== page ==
On that, it is worth remembering a PEP check hit might be a sanctions list hit, rather than a Political hit. This means that while the person does not technically have a political affiliation, the name matches someone who has been convicted or who is wanted in relation to a criminal activity. For example they may be been convicted of serious fraud. Knowing any criminal activity related to a customer is part of KYC (knowing your customer).
What all this means is that you need to review a PEP check report and use your judgement. If you think that it might be a true match you may decide to discuss it with your client to explain what you have found and see if they have an explanation.
When should you do a PEP check?
For new customers a PEP check should be done as part of CDD, but you can decide to do it soon after you have entered into a business relationship with them. 2Shakes allows you to do AML Customer Due Diligence (CDD) that includes an electronic ID verification service. It gets all your CDD checks (including PEP) done quickly and recorded accurately.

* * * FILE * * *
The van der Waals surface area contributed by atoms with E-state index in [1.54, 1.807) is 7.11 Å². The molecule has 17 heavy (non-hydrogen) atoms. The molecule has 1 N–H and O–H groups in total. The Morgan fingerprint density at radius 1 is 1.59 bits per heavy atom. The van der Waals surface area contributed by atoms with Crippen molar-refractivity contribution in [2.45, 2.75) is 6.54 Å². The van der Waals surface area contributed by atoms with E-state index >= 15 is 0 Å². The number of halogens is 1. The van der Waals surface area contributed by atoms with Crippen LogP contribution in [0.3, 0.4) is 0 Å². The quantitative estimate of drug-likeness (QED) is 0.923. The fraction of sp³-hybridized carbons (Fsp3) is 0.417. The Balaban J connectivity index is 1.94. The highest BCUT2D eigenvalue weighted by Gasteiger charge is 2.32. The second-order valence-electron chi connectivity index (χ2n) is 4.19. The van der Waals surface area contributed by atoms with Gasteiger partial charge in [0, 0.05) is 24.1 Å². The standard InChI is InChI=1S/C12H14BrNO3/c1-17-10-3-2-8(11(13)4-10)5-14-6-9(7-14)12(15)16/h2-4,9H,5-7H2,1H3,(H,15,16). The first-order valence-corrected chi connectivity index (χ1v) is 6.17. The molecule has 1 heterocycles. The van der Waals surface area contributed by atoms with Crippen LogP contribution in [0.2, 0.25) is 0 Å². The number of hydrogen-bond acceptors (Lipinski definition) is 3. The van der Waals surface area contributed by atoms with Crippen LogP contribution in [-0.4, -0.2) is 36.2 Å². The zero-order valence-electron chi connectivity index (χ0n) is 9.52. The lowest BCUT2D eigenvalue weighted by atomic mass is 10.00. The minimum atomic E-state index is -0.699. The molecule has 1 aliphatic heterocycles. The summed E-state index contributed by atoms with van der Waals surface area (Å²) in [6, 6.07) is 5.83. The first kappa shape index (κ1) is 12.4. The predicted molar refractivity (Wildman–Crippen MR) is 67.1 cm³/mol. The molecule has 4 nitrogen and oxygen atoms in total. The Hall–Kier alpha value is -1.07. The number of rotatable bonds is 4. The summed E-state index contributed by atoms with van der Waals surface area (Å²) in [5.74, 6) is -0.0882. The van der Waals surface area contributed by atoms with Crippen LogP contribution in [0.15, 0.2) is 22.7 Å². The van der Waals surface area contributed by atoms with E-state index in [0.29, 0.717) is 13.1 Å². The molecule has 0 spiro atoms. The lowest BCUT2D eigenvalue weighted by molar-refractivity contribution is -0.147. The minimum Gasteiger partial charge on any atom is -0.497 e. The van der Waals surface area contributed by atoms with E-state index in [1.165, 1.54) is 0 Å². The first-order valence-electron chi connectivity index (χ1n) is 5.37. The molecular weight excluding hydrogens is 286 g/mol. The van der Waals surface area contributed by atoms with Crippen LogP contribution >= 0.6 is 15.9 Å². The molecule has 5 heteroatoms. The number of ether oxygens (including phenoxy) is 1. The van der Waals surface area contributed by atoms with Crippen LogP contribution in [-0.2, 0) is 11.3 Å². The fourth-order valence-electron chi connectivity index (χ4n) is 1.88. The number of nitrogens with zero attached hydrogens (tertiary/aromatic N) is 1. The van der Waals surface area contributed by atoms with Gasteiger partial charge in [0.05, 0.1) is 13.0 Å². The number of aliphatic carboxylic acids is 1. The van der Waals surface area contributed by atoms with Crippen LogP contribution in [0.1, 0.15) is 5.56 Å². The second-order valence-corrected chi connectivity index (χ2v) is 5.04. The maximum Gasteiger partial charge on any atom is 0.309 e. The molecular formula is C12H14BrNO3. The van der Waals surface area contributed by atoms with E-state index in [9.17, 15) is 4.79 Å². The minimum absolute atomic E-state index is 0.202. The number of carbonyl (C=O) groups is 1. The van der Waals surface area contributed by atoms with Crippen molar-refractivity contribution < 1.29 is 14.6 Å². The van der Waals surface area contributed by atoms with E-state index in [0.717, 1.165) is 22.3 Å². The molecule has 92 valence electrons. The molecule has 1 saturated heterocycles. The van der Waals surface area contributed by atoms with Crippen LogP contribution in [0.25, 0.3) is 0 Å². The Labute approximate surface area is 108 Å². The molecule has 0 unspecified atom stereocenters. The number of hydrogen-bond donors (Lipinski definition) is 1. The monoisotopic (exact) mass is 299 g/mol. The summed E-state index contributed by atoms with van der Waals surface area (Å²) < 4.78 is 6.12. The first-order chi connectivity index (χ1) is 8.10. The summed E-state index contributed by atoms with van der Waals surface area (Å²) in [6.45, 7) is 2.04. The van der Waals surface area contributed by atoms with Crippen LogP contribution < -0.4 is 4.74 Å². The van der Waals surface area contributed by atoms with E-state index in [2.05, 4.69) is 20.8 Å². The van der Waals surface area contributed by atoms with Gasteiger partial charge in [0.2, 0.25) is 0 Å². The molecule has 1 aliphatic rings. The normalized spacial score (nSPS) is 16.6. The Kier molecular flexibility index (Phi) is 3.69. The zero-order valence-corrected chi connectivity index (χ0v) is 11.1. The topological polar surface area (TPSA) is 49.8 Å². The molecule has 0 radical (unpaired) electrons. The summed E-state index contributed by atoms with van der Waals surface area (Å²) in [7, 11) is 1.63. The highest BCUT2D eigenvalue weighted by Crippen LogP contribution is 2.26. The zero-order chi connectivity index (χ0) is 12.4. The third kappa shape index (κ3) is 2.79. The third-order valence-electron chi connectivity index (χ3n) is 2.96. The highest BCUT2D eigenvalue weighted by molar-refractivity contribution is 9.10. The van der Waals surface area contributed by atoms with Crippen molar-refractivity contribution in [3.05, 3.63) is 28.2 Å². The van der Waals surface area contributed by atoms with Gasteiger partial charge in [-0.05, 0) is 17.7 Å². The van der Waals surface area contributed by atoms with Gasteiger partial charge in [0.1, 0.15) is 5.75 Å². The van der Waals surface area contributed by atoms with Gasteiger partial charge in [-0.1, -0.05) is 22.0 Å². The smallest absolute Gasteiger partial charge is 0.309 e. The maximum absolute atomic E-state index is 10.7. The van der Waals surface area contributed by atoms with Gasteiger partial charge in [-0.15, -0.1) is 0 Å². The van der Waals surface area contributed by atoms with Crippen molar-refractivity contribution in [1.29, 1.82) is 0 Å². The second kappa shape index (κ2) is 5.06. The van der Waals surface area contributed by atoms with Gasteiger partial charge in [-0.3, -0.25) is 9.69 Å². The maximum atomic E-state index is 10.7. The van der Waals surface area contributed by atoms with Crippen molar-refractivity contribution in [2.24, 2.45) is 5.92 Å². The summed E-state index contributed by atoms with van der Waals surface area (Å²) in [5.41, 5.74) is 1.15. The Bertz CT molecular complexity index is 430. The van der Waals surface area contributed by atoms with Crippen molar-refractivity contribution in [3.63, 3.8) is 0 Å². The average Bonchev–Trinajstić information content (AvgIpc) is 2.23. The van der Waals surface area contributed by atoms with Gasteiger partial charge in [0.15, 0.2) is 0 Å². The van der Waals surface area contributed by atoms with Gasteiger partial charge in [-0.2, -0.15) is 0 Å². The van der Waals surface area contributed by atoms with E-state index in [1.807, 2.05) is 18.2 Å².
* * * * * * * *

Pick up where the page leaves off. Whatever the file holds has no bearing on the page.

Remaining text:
For existing customers the regulators would like you to have done AML CDD on your existing customers by now, including the PEP checks. At the very least, you need to do CDD where there has been a material change in an existing customer (a change that would affect their risk profile).
Ongoing CDD checks for individuals are an opportunity for you to re-confirm the PEP status over time. Re-running PEP checks periodically means you can ensure that things haven’t changed, and helps with your Ongoing Customer Due Diligence/Monitoring.
Okay, so what do you need to do to comply?
Exactly what is sufficient? The regulators have issued formal warnings for failure by reporting entities to take reasonable steps to determine the PEP status of their customers. This article indicates that simply asking your client if they are politically exposed was considered insufficient for one reporting entity. Page 10 of the FMAs 2018 monitoring report indicates that they are looking for PEP checks to be done for new customers as part of onboarding, looking for PEP checks to be redone from time to time, and indicate that PEPs without sanction checks were considered insufficient. It is important to clarify that the FMA position here, has not been tested in a court of law. So, while this blog article recommendations an electronic PEP check (as a comprehensive and fast check for a small cost), you could decide to do a PEP check yourself in other ways. It is just that you may need to defend this decision, if you are questioned on it by the regulator.